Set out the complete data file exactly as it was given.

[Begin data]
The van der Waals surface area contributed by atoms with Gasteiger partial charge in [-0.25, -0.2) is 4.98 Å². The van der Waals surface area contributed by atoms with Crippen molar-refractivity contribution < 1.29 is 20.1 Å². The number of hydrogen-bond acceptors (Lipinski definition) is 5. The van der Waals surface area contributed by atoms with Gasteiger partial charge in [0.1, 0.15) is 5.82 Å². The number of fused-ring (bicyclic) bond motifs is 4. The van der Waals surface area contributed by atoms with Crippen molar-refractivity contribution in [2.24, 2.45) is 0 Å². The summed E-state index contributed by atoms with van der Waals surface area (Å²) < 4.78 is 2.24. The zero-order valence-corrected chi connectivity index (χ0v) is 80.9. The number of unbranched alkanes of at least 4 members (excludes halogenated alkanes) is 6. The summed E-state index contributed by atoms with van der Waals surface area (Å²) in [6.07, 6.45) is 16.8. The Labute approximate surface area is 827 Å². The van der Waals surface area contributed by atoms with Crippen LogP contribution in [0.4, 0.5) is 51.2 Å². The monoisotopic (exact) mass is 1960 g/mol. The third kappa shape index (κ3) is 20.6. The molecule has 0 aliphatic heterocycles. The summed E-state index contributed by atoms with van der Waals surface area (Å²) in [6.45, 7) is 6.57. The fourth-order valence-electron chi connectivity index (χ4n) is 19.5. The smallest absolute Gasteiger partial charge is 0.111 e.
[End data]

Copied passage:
The van der Waals surface area contributed by atoms with Gasteiger partial charge in [-0.25, -0.2) is 4.98 Å². The van der Waals surface area contributed by atoms with Crippen molar-refractivity contribution < 1.29 is 20.1 Å². The number of hydrogen-bond acceptors (Lipinski definition) is 5. The van der Waals surface area contributed by atoms with Gasteiger partial charge in [0.1, 0.15) is 5.82 Å². The number of fused-ring (bicyclic) bond motifs is 4. The van der Waals surface area contributed by atoms with Crippen molar-refractivity contribution in [2.24, 2.45) is 0 Å². The summed E-state index contributed by atoms with van der Waals surface area (Å²) < 4.78 is 2.24. The zero-order valence-corrected chi connectivity index (χ0v) is 80.9. The number of unbranched alkanes of at least 4 members (excludes halogenated alkanes) is 6. The summed E-state index contributed by atoms with van der Waals surface area (Å²) in [6.07, 6.45) is 16.8. The Labute approximate surface area is 827 Å². The van der Waals surface area contributed by atoms with Crippen LogP contribution in [0.4, 0.5) is 51.2 Å². The monoisotopic (exact) mass is 1960 g/mol. The third kappa shape index (κ3) is 20.6. The molecule has 0 aliphatic heterocycles. The summed E-state index contributed by atoms with van der Waals surface area (Å²) in [6.45, 7) is 6.57. The fourth-order valence-electron chi connectivity index (χ4n) is 19.5. The smallest absolute Gasteiger partial charge is 0.111 e.